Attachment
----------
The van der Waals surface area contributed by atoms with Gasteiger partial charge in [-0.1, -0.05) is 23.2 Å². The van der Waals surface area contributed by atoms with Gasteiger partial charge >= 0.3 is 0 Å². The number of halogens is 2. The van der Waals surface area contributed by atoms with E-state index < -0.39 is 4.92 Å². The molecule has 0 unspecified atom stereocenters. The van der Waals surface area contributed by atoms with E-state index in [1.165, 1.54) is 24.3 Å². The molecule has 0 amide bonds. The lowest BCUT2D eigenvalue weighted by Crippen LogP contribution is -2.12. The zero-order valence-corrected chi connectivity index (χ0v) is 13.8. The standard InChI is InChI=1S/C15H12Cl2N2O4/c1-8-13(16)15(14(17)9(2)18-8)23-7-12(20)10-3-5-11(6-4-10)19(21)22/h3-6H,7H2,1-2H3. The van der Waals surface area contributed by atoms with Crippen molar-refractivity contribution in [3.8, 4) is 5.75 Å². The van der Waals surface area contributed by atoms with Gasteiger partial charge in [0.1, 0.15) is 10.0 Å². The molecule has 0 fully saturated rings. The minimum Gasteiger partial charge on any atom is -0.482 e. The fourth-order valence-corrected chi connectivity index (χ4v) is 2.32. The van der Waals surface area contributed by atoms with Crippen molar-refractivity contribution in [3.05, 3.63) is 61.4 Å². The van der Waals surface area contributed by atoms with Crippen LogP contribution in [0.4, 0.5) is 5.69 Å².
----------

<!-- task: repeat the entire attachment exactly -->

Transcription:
The van der Waals surface area contributed by atoms with Gasteiger partial charge in [-0.1, -0.05) is 23.2 Å². The van der Waals surface area contributed by atoms with Gasteiger partial charge >= 0.3 is 0 Å². The number of halogens is 2. The van der Waals surface area contributed by atoms with E-state index < -0.39 is 4.92 Å². The molecule has 0 unspecified atom stereocenters. The van der Waals surface area contributed by atoms with E-state index in [1.165, 1.54) is 24.3 Å². The molecule has 0 amide bonds. The lowest BCUT2D eigenvalue weighted by Crippen LogP contribution is -2.12. The zero-order valence-corrected chi connectivity index (χ0v) is 13.8. The standard InChI is InChI=1S/C15H12Cl2N2O4/c1-8-13(16)15(14(17)9(2)18-8)23-7-12(20)10-3-5-11(6-4-10)19(21)22/h3-6H,7H2,1-2H3. The van der Waals surface area contributed by atoms with Crippen molar-refractivity contribution in [3.8, 4) is 5.75 Å². The van der Waals surface area contributed by atoms with Gasteiger partial charge in [0.1, 0.15) is 10.0 Å². The molecule has 0 fully saturated rings. The minimum Gasteiger partial charge on any atom is -0.482 e. The fourth-order valence-corrected chi connectivity index (χ4v) is 2.32. The van der Waals surface area contributed by atoms with Crippen molar-refractivity contribution in [3.05, 3.63) is 61.4 Å². The van der Waals surface area contributed by atoms with Crippen LogP contribution in [0.4, 0.5) is 5.69 Å².